The value of Jews to Canada today: What would the cost be if the community packed up and left?

Jonathan L. Milevsky is an author and educator. Raphi Zaionz is the founder of mygoals Inc. Both live in Toronto, for the moment. (The latter’s children either have left or are planning to leave Canada.) The column was also discussed as part of the 2024 Great Canadian Seder episode of Bonjour Chai.

Towards the end of the film Schindler’s List, there’s a scene in which the famous non-Jewish philanthropist, who saved over 1,200 Jews during the Holocaust, laments that he could have saved even more.

Oskar Schindler, played by Liam Neeson, realizes that his possessions—even the smallest ones—could have also played a role.

Today, we sometimes consider whether Canada’s current federal government is bound to experience a similar reckoning.

It’s not because Jewish Canadians face mortal danger at this point—but because our people are gradually harbouring thoughts of leaving this country.

And it’s not because this government would miss the Jews all that much, but because of the potential loss to Canada as a whole.

Historically speaking, quantifying the mistreatment of Jews is not as far-fetched as it might sound.

The decision to welcome Jews, protect them, exile them, or harm them has quite often been influenced by financial considerations. Indeed, as historians have noted, King Edward expelled the Jews in exchange for a tax hike that was widely criticized.

In the 17th century, 30 wealthy families were invited back to Prussia, after the Jews were expelled, because it suited King Fredrick William.

And the participants in the Crusades did so knowing that their debts to the Jews will be absolved, per the orders of Pope Eugene III.

Given how there are financial implications to government policy, let us attempt to break down the financial underside of a potential impact of a mass exodus in 2024.

It would be nearly impossible to measure the value of Jews to the Canadian economy with any precision. But there are some extrapolations that can be made from the available data.

Let’s begin with the fact that the gross domestic product (GDP) per capita in Canada 2023 was $53,247 in nominal U.S. dollars. Translating this amount to Canadian currency, using the Bank of Canada’s year-end rate of 1.3431, the GDP per capita in 2023 was $71,516.

Given that approximately 335,000 people reported being Jewish in 2021, it would not be unreasonable to multiply this figure by the Jewish population before subtracting that from the Canadian economy. The result, however, would not account for varying age groups and the range of individual contributions to the economy in different fields and across different levels of seniority.

It should also be noted that Jews on average are economically successful across many professions. This trend is found, somewhat stereotypically, in everything from academia to medicine, law and entertainment, and across the spectrum of professional designations in the arts and sciences.

Even if we begin with the assumption that Jews are 25 percent more “successful” in these industries than average Canadians, we can peg the GDP per Jewish Canadian at $89,395. Before aggregating those numbers, we would need to estimate the percentage of how many Jews would leave Canada in light of the challenges we face.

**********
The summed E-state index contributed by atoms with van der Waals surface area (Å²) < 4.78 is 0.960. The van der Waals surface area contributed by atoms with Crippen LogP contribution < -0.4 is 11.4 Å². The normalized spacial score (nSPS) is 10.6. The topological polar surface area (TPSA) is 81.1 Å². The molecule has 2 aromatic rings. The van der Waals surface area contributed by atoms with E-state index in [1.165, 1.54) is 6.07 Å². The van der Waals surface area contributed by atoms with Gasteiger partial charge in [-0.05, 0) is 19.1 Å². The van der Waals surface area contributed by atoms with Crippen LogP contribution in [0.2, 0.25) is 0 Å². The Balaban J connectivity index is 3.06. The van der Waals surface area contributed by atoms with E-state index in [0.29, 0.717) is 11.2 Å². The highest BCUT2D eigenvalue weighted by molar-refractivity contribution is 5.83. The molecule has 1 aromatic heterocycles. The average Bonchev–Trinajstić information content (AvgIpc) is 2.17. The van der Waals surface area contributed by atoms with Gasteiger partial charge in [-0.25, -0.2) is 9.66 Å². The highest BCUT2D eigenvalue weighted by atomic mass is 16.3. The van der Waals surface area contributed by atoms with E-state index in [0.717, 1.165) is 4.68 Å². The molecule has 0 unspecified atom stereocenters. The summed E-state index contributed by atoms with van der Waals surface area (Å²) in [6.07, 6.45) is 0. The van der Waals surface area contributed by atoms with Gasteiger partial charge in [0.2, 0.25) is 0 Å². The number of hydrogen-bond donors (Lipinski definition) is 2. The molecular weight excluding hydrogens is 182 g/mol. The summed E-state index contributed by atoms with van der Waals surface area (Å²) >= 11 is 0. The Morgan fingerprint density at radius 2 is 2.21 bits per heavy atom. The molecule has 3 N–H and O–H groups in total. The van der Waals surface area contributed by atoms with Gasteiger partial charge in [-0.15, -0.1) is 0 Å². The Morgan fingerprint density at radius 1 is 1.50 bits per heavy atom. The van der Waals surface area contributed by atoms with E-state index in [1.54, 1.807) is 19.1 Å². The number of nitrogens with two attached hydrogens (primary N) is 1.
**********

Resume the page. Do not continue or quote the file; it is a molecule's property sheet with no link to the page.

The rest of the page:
A good indicator for this number is that there are about 35,000 Canadian citizens living in Israel, and nearly 90,000 Canadians—many with family who live there—travel to the country every year.

If that is accurate, there are approximately 370,000 Jewish Canadians in the world in total, of which 9.4 percent currently live in Israel.

So, if just five percent of Jews were to leave, we estimate it would cost the Canadian economy approximately $1.497 billion.

This may not seem like a large number, as Canada’s 2023 GDP is $2.84 trillion CAD, in nominal terms.

But given Jewish success in fields like medicine and law, the economic impact—or what we may call a multiplier effect when taking into account companies, firms, and most importantly, hospitals and clinics, which are already understaffed—the cost for replacing successful and experienced Jewish professionals and entrepreneurs would be substantial.

Some might say that this focuses on the wrong issue, that the Jews should speak for moral clarity in the face of the targeted harassment of our community. But we recognize that governments pursue votes more than anything else, and will do what is in their best interest.

Case in point is the decision to deny new funding for Israeli arms, which is evidently something the government can do with impunity. It is also clear that moral implications, honesty, or even common sense, are simply not part of the equation, since such a decision equates Israel and Hamas in the process—and might hurt Canada’s own interests in the future—but the government proceeded with it anyway.

Since the Holocaust, one can speak of a social contract particularly relating to the Jewish community: there’s a tacit agreement on the part of a given government to keep Jews safe, and on the part of the Jewish community to move past the antisemitism of its given government in that earlier era.

As the Justin Trudeau-led Liberals of today grapple with responding to unprecedented levels of antisemitism in the wake of Oct. 7—accelerating a trend that’s stretched back several years—they would do well to recognize the Jewish impact on the economy, and in the basic industries that keep this country afloat.

So far, it has failed to recognize that its policies have moral implications, even if financial implications have yet to follow.